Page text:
Until finally, the cab arrived, with still no sign of the car from Arizona Executive transportation. Of course, I had already phoned them... and got a recorded ad. for their “services”. No one at the other end of the phone.

As we slipped into the back seat of the cab, and hung on for dear life while the driver hurtled, bumped, and swerved his way along the freeway to Phoenix Sky Harbor airport, I vowed that I would advise the world never to order a car from AE transport services - AE clearly being an acronym for Absolute Eejits.

So we arrive late for check-in, scramble through security, walk what seems like two miles to the gate, trailing computers and iPads, when I suddenly remember I have to upload my blog for Type M for Murder. I have two minutes to spare. But fortunately there is free wifi in the airport. Perched on the edge of a seat I log in and upload the blog, which I had written the night before, and make a dash for the plane.

Only to be stopped in my tracks by the announcement that carry-on bags are going to be arbitrarily checked into the hold. Strict limits are being applied. I am carrying two laptops, my iPad, all my electrical equipment, money, passport etc, in three bags. No way will it all be allowed on.

As if I wasn’t stressed enough. I was not going to let my computing power out of my hands. So I secreted one bag beneath my coat, and endeavoured to hide another on the farthest side from the check-in girl. Sweat and heart rate increase as I get closer.

She takes my ticket, looks suspiciously at the one immediately visible bag and... lets me through.

When I finally get into my seat, I should have been sighing with relief and relaxing for the rest of the flight. But no. I can’t get my feet under the seat in front. The guy sitting beside me is all elbows. I seem to be twisted in the seat and can’t get comfortable.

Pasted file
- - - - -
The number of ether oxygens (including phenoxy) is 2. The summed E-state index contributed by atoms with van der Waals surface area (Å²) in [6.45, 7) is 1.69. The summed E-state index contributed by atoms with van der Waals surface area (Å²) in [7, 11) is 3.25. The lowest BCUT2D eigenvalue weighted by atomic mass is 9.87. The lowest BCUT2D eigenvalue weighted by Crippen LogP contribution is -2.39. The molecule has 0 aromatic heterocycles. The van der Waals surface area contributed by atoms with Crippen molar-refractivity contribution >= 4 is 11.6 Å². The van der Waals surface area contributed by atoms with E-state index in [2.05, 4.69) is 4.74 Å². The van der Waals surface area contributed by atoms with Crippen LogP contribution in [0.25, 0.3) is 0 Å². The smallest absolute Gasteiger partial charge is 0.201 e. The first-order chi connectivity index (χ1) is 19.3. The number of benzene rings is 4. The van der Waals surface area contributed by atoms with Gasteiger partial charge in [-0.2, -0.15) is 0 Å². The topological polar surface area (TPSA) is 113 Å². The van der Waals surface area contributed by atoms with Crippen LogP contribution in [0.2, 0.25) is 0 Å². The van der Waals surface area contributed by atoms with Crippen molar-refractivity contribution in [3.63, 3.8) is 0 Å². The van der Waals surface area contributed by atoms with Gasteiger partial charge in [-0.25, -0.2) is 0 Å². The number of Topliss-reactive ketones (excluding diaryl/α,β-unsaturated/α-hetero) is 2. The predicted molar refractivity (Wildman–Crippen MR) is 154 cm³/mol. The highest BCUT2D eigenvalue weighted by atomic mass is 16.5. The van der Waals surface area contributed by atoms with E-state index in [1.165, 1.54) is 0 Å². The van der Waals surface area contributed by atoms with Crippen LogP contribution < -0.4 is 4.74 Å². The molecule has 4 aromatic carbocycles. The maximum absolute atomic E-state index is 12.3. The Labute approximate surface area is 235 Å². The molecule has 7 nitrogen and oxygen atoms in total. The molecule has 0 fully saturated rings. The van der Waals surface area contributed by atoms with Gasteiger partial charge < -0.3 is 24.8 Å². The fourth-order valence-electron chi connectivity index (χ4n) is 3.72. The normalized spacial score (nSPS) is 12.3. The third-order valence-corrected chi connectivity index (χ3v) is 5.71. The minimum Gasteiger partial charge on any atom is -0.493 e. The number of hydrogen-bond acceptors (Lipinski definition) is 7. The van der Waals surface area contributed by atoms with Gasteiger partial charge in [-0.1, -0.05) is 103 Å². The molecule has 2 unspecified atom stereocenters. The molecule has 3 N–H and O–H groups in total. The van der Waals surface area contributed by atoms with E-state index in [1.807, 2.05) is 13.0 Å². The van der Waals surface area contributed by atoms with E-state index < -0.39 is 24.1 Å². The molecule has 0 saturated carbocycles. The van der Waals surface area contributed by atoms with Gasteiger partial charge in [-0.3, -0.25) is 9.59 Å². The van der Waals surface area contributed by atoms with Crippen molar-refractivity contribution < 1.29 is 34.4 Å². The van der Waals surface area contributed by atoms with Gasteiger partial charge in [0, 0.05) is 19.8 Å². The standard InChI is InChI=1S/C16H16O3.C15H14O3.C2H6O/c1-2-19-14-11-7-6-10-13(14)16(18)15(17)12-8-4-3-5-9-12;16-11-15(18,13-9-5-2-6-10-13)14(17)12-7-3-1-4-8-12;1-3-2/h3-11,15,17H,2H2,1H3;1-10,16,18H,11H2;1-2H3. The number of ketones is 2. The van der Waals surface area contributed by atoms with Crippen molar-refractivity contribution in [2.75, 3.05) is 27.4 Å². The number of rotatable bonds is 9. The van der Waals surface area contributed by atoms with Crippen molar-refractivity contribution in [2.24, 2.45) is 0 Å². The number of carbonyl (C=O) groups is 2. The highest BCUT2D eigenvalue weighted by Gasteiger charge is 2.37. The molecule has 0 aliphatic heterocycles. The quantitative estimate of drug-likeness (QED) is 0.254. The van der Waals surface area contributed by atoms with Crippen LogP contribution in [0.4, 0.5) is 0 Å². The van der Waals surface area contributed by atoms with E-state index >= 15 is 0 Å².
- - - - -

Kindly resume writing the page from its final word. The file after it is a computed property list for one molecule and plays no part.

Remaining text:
It was just going to be one of those days.

Three hours to Chicago, the clock going forward two. A two-and-a-half hour wait at O’Hare Airport, then another hour’s flight to Rochester, New York - and another hour moved forward.

There we meet up again with Susie and pick up a rental car. First of all the boot (trunk) is so small we can’t get all the bags in. Then the automatic gear gets stuck in low as we try to navigate out of the airport. I make two tours of the damned place before returning to the Hertz garage and demanding another car - which they provide, eventually, with a bad grace.

Finally we get to our hotel, only thirteen hours after dragging ourselves out of bed at 3am, and losing three hours on our day.

Of course, we were there for a family wedding - the marriage of La Patronne’s niece, Suzi, to Joel. So it was quick wash, then head off for the rehearsal dinner in a church hall somewhere. A loooong day.

This was not the limo that failed to take us to the airport - it was the bride and groom's ride to the wedding!

On Saturday I slipped into my pre-ordered kilt to discover that I must have lost weight. Only my belt (purchased for the purpose at the Grand Canyon) holds it up.

I won’t go into details of the wedding, suffice to say that all went well. Suzi and Joel finished the day husband and wife, and we all fell wearily into bed around midnight, only to be wakened three hours later by a fire alarm.

Susie and La Patronne do their imitation of Married to the Mob at the wedding.